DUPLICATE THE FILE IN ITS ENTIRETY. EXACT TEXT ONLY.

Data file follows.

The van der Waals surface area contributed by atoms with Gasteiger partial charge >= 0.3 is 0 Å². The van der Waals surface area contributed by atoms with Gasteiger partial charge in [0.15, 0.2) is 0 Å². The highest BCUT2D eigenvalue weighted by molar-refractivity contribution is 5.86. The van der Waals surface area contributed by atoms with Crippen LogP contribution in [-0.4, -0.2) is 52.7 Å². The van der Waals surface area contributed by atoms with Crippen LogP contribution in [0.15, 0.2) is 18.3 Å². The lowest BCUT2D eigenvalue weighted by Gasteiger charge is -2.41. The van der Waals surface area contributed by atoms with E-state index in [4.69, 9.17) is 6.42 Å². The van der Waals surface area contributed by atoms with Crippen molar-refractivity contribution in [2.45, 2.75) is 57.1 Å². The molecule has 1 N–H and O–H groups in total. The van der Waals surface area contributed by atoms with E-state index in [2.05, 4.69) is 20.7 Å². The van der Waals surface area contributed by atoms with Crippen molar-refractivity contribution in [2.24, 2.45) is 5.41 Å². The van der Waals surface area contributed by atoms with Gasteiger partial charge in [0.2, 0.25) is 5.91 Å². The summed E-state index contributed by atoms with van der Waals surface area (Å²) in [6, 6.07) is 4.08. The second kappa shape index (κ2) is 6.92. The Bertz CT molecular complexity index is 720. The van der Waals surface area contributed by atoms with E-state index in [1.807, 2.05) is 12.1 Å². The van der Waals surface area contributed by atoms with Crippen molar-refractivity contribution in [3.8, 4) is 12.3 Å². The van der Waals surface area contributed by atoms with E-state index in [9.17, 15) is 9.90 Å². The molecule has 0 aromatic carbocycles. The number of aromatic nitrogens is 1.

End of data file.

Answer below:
The van der Waals surface area contributed by atoms with Gasteiger partial charge >= 0.3 is 0 Å². The van der Waals surface area contributed by atoms with Gasteiger partial charge in [0.15, 0.2) is 0 Å². The highest BCUT2D eigenvalue weighted by molar-refractivity contribution is 5.86. The van der Waals surface area contributed by atoms with Crippen LogP contribution in [-0.4, -0.2) is 52.7 Å². The van der Waals surface area contributed by atoms with Crippen LogP contribution in [0.15, 0.2) is 18.3 Å². The lowest BCUT2D eigenvalue weighted by Gasteiger charge is -2.41. The van der Waals surface area contributed by atoms with E-state index in [4.69, 9.17) is 6.42 Å². The van der Waals surface area contributed by atoms with Crippen molar-refractivity contribution in [2.45, 2.75) is 57.1 Å². The molecule has 1 N–H and O–H groups in total. The van der Waals surface area contributed by atoms with E-state index in [2.05, 4.69) is 20.7 Å². The van der Waals surface area contributed by atoms with Crippen molar-refractivity contribution in [2.24, 2.45) is 5.41 Å². The van der Waals surface area contributed by atoms with Gasteiger partial charge in [0.2, 0.25) is 5.91 Å². The summed E-state index contributed by atoms with van der Waals surface area (Å²) in [6, 6.07) is 4.08. The second kappa shape index (κ2) is 6.92. The Bertz CT molecular complexity index is 720. The van der Waals surface area contributed by atoms with E-state index in [1.807, 2.05) is 12.1 Å². The van der Waals surface area contributed by atoms with Crippen molar-refractivity contribution in [3.8, 4) is 12.3 Å². The van der Waals surface area contributed by atoms with E-state index in [9.17, 15) is 9.90 Å². The molecule has 0 aromatic carbocycles. The number of aromatic nitrogens is 1.